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At Albany Hearing, Felder Urges De Blasio on Three-Year IEPs

February 15, 2017        

By Mendy Hecht, Hamaspik Gazette

State Senator Calls on NYC Mayor to Streamline Special-needs Services for Families

At a hearing before state lawmakers in Albany on January 30, New York City Mayor Bill de Blasio was once again urged by State Sen. Simcha Felder (D-17th Dist.) to finally implement the long-promised three-year Individualized Educational Plans (IEPs).

An IEP is a detailed, multi-page document containing all pertinent medical, developmental and academic information on students with any disabilities or special needs.

The document, crafted after an initial number of detailed and painstaking professional evaluations, is vital to any New York State or City public- or private-school student obtaining any special-education services.

Said services range from regular physical, occupational and/or speech-language therapy sessions at school to more involved services, including placement in full-day programs, or even in special-education or disability-oriented non-public schools, if demonstrably warranted.

By current regulation, New York City parents of students with IEPs, often children with significant intellectual and/or physical disabilities, must renew their children’s IEPs at the start of each school year.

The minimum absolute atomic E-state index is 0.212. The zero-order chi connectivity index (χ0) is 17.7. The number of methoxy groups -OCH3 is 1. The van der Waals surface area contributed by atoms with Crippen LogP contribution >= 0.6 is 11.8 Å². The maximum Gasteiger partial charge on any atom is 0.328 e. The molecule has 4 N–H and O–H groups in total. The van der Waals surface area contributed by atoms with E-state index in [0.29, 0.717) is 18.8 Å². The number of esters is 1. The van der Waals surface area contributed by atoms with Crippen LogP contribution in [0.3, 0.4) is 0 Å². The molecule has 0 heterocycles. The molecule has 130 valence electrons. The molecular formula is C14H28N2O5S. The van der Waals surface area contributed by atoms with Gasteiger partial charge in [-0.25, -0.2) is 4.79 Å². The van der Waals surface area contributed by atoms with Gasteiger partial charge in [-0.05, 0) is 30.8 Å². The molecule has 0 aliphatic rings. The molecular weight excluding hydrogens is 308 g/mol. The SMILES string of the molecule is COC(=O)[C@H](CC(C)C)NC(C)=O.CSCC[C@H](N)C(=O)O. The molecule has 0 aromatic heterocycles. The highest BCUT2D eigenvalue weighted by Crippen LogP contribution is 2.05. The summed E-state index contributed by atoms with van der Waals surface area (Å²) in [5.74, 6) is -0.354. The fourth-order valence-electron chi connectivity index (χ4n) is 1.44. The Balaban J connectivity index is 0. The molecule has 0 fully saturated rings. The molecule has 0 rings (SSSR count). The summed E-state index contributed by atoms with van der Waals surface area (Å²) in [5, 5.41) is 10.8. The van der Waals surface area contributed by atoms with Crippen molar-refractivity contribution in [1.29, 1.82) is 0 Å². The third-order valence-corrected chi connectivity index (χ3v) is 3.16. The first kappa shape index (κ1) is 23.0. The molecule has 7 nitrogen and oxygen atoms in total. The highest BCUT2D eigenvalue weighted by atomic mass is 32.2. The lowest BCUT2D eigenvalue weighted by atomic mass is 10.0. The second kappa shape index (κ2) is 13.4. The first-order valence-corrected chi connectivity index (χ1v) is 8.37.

But because the annual renewal is a burdensome study in tediousness and bureaucracy, parents have long requested that IEPs require renewal only once every three years.

Especially, as Sen. Felder buttonholed de Blasio at the hearing, when said children have unchanging diagnoses and conditions—and hence unchanging schooling needs whose IEPs should not need yearly updates, either.

“You testified here on May 4, 2016 before the Education Committee and made a commitment at the time to parents of special-needs children to finally implement, before the start of this school year, 3-year IEPs for special-needs students that require no changes to their IEPs.  That never occurred,” Felder pressed.

“And children and families are still suffering humiliation and financial hardship to maintain their IEPs by having to pay lawyers over and over and over again,” he went on, “despite the fact that there are no [diagnostic] changes [to the IEP].”

“The example I gave last time was… a child [who] has Down syndrome, autism,” Felder said.  “There’s no fix for that, unfortunately, and there’s no need to force them to do it over and over again.”

The longstanding public champion of children with disabilities ended on an upbeat note. 

“Thank you for strides and improvements that you made,” he said to the Mayor, “but that doesn’t give me or anyone else a pass on doing what we have to do to help these families, so I sincerely hope that New Yorkers can count on your commitments in 2017.  Let’s start fresh.”